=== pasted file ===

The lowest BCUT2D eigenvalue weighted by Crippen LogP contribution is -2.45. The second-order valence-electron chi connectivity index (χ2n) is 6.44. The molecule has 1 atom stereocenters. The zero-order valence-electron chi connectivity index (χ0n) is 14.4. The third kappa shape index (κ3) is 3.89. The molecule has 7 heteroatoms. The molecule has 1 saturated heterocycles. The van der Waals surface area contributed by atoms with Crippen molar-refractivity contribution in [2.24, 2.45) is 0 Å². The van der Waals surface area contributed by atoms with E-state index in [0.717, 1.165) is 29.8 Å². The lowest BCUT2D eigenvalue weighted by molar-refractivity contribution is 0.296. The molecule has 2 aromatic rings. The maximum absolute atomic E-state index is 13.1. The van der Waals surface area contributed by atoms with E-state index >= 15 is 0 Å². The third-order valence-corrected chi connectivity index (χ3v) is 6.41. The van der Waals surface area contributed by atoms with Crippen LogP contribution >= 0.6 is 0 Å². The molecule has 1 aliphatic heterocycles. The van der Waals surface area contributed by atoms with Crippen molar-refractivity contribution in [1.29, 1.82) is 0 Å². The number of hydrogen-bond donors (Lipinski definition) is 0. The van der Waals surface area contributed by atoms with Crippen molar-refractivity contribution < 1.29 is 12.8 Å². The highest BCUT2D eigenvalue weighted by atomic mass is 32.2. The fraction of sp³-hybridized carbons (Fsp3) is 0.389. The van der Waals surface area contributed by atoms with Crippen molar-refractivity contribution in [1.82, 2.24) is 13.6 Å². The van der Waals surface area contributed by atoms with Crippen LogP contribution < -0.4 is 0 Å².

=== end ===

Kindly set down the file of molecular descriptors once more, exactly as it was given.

The lowest BCUT2D eigenvalue weighted by Crippen LogP contribution is -2.45. The second-order valence-electron chi connectivity index (χ2n) is 6.44. The molecule has 1 atom stereocenters. The zero-order valence-electron chi connectivity index (χ0n) is 14.4. The third kappa shape index (κ3) is 3.89. The molecule has 7 heteroatoms. The molecule has 1 saturated heterocycles. The van der Waals surface area contributed by atoms with Crippen molar-refractivity contribution in [2.24, 2.45) is 0 Å². The van der Waals surface area contributed by atoms with E-state index in [0.717, 1.165) is 29.8 Å². The lowest BCUT2D eigenvalue weighted by molar-refractivity contribution is 0.296. The molecule has 2 aromatic rings. The maximum absolute atomic E-state index is 13.1. The van der Waals surface area contributed by atoms with E-state index >= 15 is 0 Å². The third-order valence-corrected chi connectivity index (χ3v) is 6.41. The van der Waals surface area contributed by atoms with Crippen LogP contribution >= 0.6 is 0 Å². The molecule has 1 aliphatic heterocycles. The van der Waals surface area contributed by atoms with Crippen molar-refractivity contribution in [1.29, 1.82) is 0 Å². The number of hydrogen-bond donors (Lipinski definition) is 0. The van der Waals surface area contributed by atoms with Crippen molar-refractivity contribution < 1.29 is 12.8 Å². The highest BCUT2D eigenvalue weighted by atomic mass is 32.2. The fraction of sp³-hybridized carbons (Fsp3) is 0.389. The van der Waals surface area contributed by atoms with Crippen molar-refractivity contribution in [1.82, 2.24) is 13.6 Å². The van der Waals surface area contributed by atoms with Crippen LogP contribution < -0.4 is 0 Å².